So I can sort of see that, but there’s also an episode of Enterprise which, I think, touches on it. I’m blanking on the title, but it’s the second season episode where Archer and … someone or other … are put on trial, and it’s all a big knock-off of the trial scene in Star Trek VI.
Anika: Right, yes.
Liz: But J G Hertzler plays the Klingon lawyer, and he has this speech about how the Klingon Empire is in decline because they have over-valued their warriors, and one day this is going to come back and bite them. And I think, 200 years later, that is still the problem that they’re facing.
Anika: It’s definitely the problem. And there are great tie-in novels about Klingons who are not warriors, that I love, and I wish that was represented. Because the Klingons that I’m interested in are the ones who poke at Klingon culture, and say, why is this like this?
Liz: Yeah! Which I think is the case with any story. And maybe Strange New Worlds will give us a bit of that?
Liz: I’m trying to be optimistic, because my initial reaction to its announcement was so negative. But we can talk about that next time. You have a list of counsellors here.
Anika: Yes! I like to remind everyone that counsellors are part of the medical system.
Liz: They are, and we have two psychiatrists in Dr Elizabeth Dehner and Admiral Katrina Cornwell, and two psychologists in Troi and Ezri. What do you think happened to psychiatry after the 23rd century?
Anika: [laughs] That’s a good question. I guess — I mean, it might be as simple as saying — as you said with the doctors — as society changed, so did Star Trek. Because I would say that, certainly in this day and age, the people that you go to see in therapy tend to not be the people who give you the medication.
Liz: Yeah, the psychiatrists dispense and the psychologists counsel.
Anika: Exactly. So I think that it’s — it used to be, it was the psychiatrist. And it was very clinical. And it’s become much more about therapy, and talk therapy, and cognitive — like, all of this stuff, cognitive behavioural therapy. It’s become more than just fixing your biochemistry.
Anika: And I think that shift is the same.
Liz: I suspect there’s also a reluctance to get into too much detail with the nitty gritty of futuristic psychopharmaceuticals. Because, for one thing, if someone’s problem can be fixed by manually adjusting their brain chemistry, that’s a very short story. But then there’s things like Lorca’s trauma, or Lorca’s so-called PTSD, which should have been detectable — like, it would be detectable in an MRI now.
Anika: Absolutely. Well, this is super interesting to me, as you might suggest.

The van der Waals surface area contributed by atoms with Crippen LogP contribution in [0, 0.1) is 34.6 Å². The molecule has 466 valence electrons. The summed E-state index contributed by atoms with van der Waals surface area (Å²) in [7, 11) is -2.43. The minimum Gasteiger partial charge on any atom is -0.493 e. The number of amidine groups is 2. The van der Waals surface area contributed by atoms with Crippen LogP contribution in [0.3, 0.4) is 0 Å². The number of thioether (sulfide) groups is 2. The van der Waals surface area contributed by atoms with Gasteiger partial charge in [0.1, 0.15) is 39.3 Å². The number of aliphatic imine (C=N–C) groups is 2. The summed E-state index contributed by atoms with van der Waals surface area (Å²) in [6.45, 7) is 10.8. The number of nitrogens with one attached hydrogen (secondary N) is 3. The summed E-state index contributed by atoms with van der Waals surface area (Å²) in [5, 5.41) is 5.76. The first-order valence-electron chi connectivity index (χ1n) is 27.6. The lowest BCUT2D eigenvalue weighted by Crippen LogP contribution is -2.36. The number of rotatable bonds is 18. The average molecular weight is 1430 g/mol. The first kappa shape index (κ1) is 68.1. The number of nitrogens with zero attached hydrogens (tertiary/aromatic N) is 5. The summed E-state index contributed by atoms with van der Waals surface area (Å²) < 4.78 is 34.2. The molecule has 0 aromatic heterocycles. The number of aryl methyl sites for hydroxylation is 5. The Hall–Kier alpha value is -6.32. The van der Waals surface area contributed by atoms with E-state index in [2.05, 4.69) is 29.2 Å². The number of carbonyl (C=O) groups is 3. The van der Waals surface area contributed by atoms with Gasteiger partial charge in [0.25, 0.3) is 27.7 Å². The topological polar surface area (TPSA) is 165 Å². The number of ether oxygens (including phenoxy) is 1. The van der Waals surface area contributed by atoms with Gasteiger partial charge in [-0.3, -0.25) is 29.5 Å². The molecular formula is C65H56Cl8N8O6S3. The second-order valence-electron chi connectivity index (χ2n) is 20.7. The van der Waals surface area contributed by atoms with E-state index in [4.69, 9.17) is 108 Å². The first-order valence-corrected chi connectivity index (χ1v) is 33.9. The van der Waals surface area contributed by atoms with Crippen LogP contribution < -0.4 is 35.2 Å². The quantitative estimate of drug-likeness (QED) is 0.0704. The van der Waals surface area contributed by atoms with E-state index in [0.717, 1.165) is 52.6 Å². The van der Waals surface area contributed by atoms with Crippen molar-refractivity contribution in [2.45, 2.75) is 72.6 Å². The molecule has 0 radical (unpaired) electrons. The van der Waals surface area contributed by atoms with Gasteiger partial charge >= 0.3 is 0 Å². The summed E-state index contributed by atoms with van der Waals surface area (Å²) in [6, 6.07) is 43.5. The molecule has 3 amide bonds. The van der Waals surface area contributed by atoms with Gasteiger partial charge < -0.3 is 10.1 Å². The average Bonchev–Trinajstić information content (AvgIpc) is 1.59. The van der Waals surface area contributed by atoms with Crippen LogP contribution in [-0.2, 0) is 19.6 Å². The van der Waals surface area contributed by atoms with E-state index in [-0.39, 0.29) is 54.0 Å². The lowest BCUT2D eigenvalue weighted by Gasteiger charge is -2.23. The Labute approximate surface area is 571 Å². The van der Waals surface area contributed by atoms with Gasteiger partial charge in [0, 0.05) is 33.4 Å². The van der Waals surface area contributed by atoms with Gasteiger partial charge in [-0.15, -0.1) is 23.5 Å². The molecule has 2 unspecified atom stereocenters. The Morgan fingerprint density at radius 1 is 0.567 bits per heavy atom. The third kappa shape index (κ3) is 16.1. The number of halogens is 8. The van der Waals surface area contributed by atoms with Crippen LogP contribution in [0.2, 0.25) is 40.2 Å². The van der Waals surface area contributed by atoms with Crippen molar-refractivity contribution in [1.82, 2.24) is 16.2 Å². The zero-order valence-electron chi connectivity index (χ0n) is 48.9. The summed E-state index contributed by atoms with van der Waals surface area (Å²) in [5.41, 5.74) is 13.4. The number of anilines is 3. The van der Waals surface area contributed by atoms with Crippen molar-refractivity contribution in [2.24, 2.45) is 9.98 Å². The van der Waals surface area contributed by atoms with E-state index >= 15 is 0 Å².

Liz: I believe you literally did a thesis on it.
Anika: Yes. I did. So it’s interesting to me as a student, as an academic, and it’s also interesting to me as a person, like, on a personal level, as someone who was sort of raised to be — my family wasn’t really into therapy. I should — my father wasn’t into therapy. He thought that was not a thing. And I really, really needed therapy! And so did he. [laughs]
And I didn’t get any until I became an adult and could get it for myself. And then I had a whole decade-long awakening, or whatever, I worked really hard to become comfortable with my mental stability, to figure out how to live in my brain for the rest of my life. Because I can’t change my brain.
Yes, medication stabilises, medication can address issues that are actually chemical, which are very, very prevalent, and which anybody who has any kind of trauma, it’s a part of it. Because trauma changes your brain, that’s what happens. And so the medication adjusts that. But the medication doesn’t help you address the trauma itself. What happens to you. You need both.
Liz: It’s not a band-aid, but you need to learn new ways of thinking as well.
Anika: So I like that Troi and Ezri are talk therapists. I think that that is hugely important and vital, and we need as many representations of that as we can get in any media. Not just Star Trek, not just sci-fi. Anything. All of it. Before all conventions were cancelled this year, I was shopping around a panel that I entitled Saving The World Isn’t Therapy.
Anika: And the idea was that, if you look at — I was focusing on young adults. Because, you know, Harry Potter, Hunger Games, look at them and they’re like, these are 17-year-old people who are expected to save everything. Even Star Wars, they’re all 19. It’s just crazy.
Liz: Right! I’m watching The Clone Wars, and I’m going, Ahsoka is 14 years old, she should not be doing this!
Anika: It’s like, what is going on?! And anime — oh my gosh. They’re all 13 through 17 years old in all of these things, and they are expected to be acting as superheroes. And even adults who are superheroes desperately need therapy. That’s what Iron Man 3 is all about, which is great. I love that they’re starting to realise that these things are important.
But I think that it’s definitely true in Starfleet, like, you need a counsellor. And that’s why I love the fact that Elizabeth Dehner exists, because at least saying, like, in the pilot of this series, we are saying we need someone who cares about mental health. Because going out to explore strange new worlds, where no man has gone before? You need someone to help you deal with what you find.
Liz: Right! And it makes sense that it would be a psychiatrist at this stage, because they can sort of do the empirical stuff and set up a baseline, and build the map on which the psychologists can travel.
Anika: I love that. I love that she exists. And I love — I’ve said many times that Ezri is the character where I sat up and said, “I want to be her!” And I love that she is a counsellor. I get annoyed with people who say she only became interesting when she started caring about command, because–